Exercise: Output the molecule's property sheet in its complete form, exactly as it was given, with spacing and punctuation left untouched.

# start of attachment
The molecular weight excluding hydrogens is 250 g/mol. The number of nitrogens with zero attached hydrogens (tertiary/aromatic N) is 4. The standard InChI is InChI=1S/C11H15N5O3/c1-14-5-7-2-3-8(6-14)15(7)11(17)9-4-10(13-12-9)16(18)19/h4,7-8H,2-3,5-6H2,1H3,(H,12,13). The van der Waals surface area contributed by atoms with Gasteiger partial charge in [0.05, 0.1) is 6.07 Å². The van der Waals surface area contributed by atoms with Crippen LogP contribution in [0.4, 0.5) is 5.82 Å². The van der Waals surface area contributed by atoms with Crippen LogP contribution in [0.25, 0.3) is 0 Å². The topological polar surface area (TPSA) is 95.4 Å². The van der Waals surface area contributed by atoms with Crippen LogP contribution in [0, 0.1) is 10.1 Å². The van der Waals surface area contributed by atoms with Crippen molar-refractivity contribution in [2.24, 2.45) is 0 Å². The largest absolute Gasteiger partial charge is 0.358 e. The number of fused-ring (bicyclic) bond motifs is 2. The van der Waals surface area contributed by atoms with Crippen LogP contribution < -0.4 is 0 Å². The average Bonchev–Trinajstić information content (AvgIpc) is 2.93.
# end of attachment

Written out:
The molecular weight excluding hydrogens is 250 g/mol. The number of nitrogens with zero attached hydrogens (tertiary/aromatic N) is 4. The standard InChI is InChI=1S/C11H15N5O3/c1-14-5-7-2-3-8(6-14)15(7)11(17)9-4-10(13-12-9)16(18)19/h4,7-8H,2-3,5-6H2,1H3,(H,12,13). The van der Waals surface area contributed by atoms with Gasteiger partial charge in [0.05, 0.1) is 6.07 Å². The van der Waals surface area contributed by atoms with Crippen LogP contribution in [0.4, 0.5) is 5.82 Å². The van der Waals surface area contributed by atoms with Crippen LogP contribution in [0.25, 0.3) is 0 Å². The topological polar surface area (TPSA) is 95.4 Å². The van der Waals surface area contributed by atoms with Crippen LogP contribution in [0, 0.1) is 10.1 Å². The van der Waals surface area contributed by atoms with Crippen molar-refractivity contribution in [2.24, 2.45) is 0 Å². The largest absolute Gasteiger partial charge is 0.358 e. The number of fused-ring (bicyclic) bond motifs is 2. The van der Waals surface area contributed by atoms with Crippen LogP contribution < -0.4 is 0 Å². The average Bonchev–Trinajstić information content (AvgIpc) is 2.93.